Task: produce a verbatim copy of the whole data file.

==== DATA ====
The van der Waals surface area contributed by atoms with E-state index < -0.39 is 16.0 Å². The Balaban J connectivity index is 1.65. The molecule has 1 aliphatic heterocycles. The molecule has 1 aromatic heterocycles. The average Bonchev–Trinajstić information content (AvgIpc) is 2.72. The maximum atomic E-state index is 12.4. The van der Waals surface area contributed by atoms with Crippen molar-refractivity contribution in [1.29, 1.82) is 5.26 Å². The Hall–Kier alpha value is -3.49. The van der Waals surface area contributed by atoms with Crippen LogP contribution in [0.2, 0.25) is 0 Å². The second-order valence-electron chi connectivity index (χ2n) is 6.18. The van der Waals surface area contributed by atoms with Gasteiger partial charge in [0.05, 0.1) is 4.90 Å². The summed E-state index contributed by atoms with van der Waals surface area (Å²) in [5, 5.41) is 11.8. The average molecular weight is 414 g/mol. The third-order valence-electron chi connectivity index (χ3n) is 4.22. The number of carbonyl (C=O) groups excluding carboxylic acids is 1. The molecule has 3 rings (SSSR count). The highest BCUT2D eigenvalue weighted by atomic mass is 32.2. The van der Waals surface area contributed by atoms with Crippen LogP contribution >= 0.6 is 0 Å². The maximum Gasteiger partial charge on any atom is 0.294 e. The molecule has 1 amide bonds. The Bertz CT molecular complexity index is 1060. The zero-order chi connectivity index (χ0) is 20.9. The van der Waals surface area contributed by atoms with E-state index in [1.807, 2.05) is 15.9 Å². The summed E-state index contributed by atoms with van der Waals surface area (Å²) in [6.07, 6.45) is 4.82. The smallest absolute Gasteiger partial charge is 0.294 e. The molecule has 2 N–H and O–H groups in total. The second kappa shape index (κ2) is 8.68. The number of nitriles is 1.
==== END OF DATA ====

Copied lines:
The van der Waals surface area contributed by atoms with E-state index < -0.39 is 16.0 Å². The Balaban J connectivity index is 1.65. The molecule has 1 aliphatic heterocycles. The molecule has 1 aromatic heterocycles. The average Bonchev–Trinajstić information content (AvgIpc) is 2.72. The maximum atomic E-state index is 12.4. The van der Waals surface area contributed by atoms with Crippen molar-refractivity contribution in [1.29, 1.82) is 5.26 Å². The Hall–Kier alpha value is -3.49. The van der Waals surface area contributed by atoms with Crippen LogP contribution in [0.2, 0.25) is 0 Å². The second-order valence-electron chi connectivity index (χ2n) is 6.18. The van der Waals surface area contributed by atoms with Gasteiger partial charge in [0.05, 0.1) is 4.90 Å². The summed E-state index contributed by atoms with van der Waals surface area (Å²) in [5, 5.41) is 11.8. The average molecular weight is 414 g/mol. The third-order valence-electron chi connectivity index (χ3n) is 4.22. The number of carbonyl (C=O) groups excluding carboxylic acids is 1. The molecule has 3 rings (SSSR count). The highest BCUT2D eigenvalue weighted by atomic mass is 32.2. The van der Waals surface area contributed by atoms with Crippen LogP contribution >= 0.6 is 0 Å². The maximum Gasteiger partial charge on any atom is 0.294 e. The molecule has 1 amide bonds. The Bertz CT molecular complexity index is 1060. The zero-order chi connectivity index (χ0) is 20.9. The van der Waals surface area contributed by atoms with E-state index in [1.807, 2.05) is 15.9 Å². The summed E-state index contributed by atoms with van der Waals surface area (Å²) in [6.07, 6.45) is 4.82. The smallest absolute Gasteiger partial charge is 0.294 e. The molecule has 2 N–H and O–H groups in total. The second kappa shape index (κ2) is 8.68. The number of nitriles is 1.